Properly positioning yourself for quality face-time with your desired audience is not meant to siphon the fun and spontaneity out of your career. That's not my point. You should have fun, loads of it! Participate in shows that make you happy! I am, however, encouraging you to add a little practicality in your hunt for opportunity. I hear artists lament (a lot) that while they show in tons of exhibits they feel they are missing that next step; adding purpose to your efforts allows you to see the forest through the exhibition trees, and frees you from feeling stuck in the woods.
As I am spatially curtailed by word-count, I'll cover determining where you fit into the art market, including determining your ideal galleries and expanding your audience, in the next article. If you have some burning career-related issues you'd also like me to address, please feel free to shoot me an email. If it's something I feel I can tackle for the greater good, I'll do just that.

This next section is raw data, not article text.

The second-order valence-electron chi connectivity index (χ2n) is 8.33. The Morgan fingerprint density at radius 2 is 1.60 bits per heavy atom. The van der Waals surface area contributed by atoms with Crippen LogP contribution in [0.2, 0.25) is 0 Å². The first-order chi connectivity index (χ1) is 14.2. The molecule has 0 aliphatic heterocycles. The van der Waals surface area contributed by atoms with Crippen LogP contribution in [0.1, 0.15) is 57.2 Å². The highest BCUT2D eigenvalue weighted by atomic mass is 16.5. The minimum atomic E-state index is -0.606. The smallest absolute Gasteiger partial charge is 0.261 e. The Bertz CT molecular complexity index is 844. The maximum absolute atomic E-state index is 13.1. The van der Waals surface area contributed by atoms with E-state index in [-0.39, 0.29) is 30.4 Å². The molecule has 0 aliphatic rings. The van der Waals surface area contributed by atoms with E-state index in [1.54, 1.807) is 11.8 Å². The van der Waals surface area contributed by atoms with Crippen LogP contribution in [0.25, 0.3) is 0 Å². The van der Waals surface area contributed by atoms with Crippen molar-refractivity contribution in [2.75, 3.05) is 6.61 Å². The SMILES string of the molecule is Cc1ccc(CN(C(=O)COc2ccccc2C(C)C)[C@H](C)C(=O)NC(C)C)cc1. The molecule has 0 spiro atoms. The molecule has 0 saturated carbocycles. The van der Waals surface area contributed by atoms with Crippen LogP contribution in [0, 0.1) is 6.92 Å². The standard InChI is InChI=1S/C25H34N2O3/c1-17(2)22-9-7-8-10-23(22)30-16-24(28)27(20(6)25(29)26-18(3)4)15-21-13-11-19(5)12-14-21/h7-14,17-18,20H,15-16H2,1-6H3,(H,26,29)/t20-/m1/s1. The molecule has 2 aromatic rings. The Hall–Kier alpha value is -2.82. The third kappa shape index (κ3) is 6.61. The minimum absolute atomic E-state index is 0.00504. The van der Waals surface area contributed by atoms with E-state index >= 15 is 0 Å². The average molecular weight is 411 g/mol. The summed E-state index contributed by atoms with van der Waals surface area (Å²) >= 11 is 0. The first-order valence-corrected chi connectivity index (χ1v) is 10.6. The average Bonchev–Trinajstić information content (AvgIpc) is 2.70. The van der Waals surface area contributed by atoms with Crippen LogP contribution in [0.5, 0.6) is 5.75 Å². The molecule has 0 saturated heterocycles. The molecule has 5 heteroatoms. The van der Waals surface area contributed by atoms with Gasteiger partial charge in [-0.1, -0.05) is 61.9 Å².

Onwards and upwards!
Here are some resources that publish calls-for-art and exhibition opportunities. Again, be selective! Juried opportunities come with submission fees so make sure the venue and jurors suit your schemes. Don't waste your pennies. Also research venues online–who they cater to, where they are located and if it's accessible, the caliber of shows they host, if they are credible - and figure out the jurors' credentials and sensibility based on their professional affiliations and shows they are curated. Also ask your fellow artist pals about resources.
Also check out opportunities through your local Cultural Affairs Department and municipal gallery. They may also have an artist registry that houses images and info on local artists made available to curators and other arts professionals. If there is a fee, find out what you are offered for your money. Also keep your artist file updated!